•  For both the TSHR [13] and PARs, it has been described that fragments of the eNDo (with (PARs) or without (TSHR) cleavage) function as an intramolecular agonist. This contribution of the GPR83-eNDo for the endogenous activation mechanism remains ambiguous.

  •  Other GPCRs coupled to Gq/11 (e.g. the angiotensin II receptor or the α-adrenergic 2 receptor [22, 23]) have exhibited their involvement in stimulating the activation of metalloproteinases for shedding of further proteins [22] and/or activating signaling pathways such as MAPK [23]. Therefore, a future interest would be to investigate the contribution of ADAMs as downstream effectors or activating proteases of GPR83.

Finally, our findings open new perspectives for GPR83 related research by advanced insights into structure-function relationships.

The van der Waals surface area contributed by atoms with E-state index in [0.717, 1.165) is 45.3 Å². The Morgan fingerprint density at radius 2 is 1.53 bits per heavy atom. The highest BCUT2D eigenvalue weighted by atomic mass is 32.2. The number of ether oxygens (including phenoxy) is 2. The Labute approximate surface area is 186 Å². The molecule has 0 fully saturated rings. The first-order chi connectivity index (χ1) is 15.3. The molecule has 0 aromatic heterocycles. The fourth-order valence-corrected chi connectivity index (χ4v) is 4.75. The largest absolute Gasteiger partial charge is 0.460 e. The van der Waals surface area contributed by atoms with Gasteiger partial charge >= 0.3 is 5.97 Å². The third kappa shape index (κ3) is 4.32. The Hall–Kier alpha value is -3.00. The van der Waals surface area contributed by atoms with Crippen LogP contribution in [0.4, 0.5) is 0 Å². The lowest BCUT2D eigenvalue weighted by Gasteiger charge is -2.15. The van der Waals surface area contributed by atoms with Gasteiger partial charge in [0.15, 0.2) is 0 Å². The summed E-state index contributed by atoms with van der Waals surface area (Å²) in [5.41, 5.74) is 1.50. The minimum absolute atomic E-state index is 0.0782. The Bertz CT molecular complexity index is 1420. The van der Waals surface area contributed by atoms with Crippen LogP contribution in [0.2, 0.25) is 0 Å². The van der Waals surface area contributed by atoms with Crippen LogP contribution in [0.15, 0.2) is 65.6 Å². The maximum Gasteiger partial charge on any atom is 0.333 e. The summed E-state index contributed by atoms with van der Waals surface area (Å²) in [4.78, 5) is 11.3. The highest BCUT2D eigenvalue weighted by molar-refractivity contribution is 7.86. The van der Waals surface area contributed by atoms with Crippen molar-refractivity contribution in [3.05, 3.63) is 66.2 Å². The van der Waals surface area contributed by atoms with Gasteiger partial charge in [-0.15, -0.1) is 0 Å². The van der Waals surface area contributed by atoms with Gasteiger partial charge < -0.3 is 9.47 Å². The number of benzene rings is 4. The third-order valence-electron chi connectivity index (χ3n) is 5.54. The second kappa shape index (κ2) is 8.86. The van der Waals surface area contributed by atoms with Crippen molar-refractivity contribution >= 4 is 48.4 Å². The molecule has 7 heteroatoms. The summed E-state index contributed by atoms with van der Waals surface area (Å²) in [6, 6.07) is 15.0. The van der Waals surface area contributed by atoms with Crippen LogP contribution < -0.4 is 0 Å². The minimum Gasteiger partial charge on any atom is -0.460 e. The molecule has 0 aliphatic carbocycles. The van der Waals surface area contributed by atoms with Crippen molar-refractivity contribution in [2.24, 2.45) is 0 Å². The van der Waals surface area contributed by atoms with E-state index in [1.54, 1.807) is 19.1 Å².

Materials and methods

Construction of wild type and mutant receptors

Cloning of Gpr83 was performed as recently described [12]. Gpr83 was amplified from murine hypothalamic cDNA and, as control for functional assays, thyroid stimulating hormone receptor (TSHR) () was cloned from human thyroid cDNA. Receptor-cDNAs were cloned into the pcDps expression vector. A hemagglutinin tag was cloned downstream of the signal peptide of Gpr83 (SP-HA, see Figure 1B for schematic representation). The H331A mutation of Gpr83 was generated by site-directed mutagenesis. The deletion mutants were created by successive fractional cloning (Figure 1B). Automatic sequencing was used to determine the accuracy of the PCR-derived products. The pGL4.30[luc2P/NFAT-RE/Hygro], pGL4.33[luc2P/SRE/Hygro] and pGL4.34[luc2P/SRF-RE/Hygro] reporter constructs, co-transfected for Gq/11, MAPK (mitogen-activated protein kinase) or G12/13 (Rho A) determination, were purchased from Promega (Mannheim, Germany).